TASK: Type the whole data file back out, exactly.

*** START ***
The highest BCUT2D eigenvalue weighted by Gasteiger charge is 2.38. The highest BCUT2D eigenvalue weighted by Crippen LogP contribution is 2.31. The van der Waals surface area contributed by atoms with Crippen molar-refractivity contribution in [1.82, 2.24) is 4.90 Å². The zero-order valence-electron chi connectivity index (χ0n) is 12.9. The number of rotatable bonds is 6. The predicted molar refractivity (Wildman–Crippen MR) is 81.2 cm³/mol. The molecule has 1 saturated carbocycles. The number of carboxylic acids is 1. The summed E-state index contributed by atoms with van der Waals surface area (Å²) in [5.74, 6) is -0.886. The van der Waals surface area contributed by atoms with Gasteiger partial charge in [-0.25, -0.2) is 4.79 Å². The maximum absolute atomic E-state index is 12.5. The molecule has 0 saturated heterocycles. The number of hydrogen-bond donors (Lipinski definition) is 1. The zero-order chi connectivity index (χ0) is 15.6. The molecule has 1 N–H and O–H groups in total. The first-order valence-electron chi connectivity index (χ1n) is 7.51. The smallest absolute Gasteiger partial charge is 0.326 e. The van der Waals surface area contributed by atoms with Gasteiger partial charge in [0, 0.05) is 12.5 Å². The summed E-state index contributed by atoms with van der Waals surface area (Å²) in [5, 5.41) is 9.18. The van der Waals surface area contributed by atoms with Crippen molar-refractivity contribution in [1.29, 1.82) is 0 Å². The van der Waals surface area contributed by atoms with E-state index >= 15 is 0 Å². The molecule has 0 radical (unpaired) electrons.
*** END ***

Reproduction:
The highest BCUT2D eigenvalue weighted by Gasteiger charge is 2.38. The highest BCUT2D eigenvalue weighted by Crippen LogP contribution is 2.31. The van der Waals surface area contributed by atoms with Crippen molar-refractivity contribution in [1.82, 2.24) is 4.90 Å². The zero-order valence-electron chi connectivity index (χ0n) is 12.9. The number of rotatable bonds is 6. The predicted molar refractivity (Wildman–Crippen MR) is 81.2 cm³/mol. The molecule has 1 saturated carbocycles. The number of carboxylic acids is 1. The summed E-state index contributed by atoms with van der Waals surface area (Å²) in [5.74, 6) is -0.886. The van der Waals surface area contributed by atoms with Gasteiger partial charge in [-0.25, -0.2) is 4.79 Å². The maximum absolute atomic E-state index is 12.5. The molecule has 0 saturated heterocycles. The number of hydrogen-bond donors (Lipinski definition) is 1. The zero-order chi connectivity index (χ0) is 15.6. The molecule has 1 N–H and O–H groups in total. The first-order valence-electron chi connectivity index (χ1n) is 7.51. The smallest absolute Gasteiger partial charge is 0.326 e. The van der Waals surface area contributed by atoms with Gasteiger partial charge in [0, 0.05) is 12.5 Å². The summed E-state index contributed by atoms with van der Waals surface area (Å²) in [5, 5.41) is 9.18. The van der Waals surface area contributed by atoms with Crippen molar-refractivity contribution in [1.29, 1.82) is 0 Å². The van der Waals surface area contributed by atoms with E-state index >= 15 is 0 Å². The molecule has 0 radical (unpaired) electrons.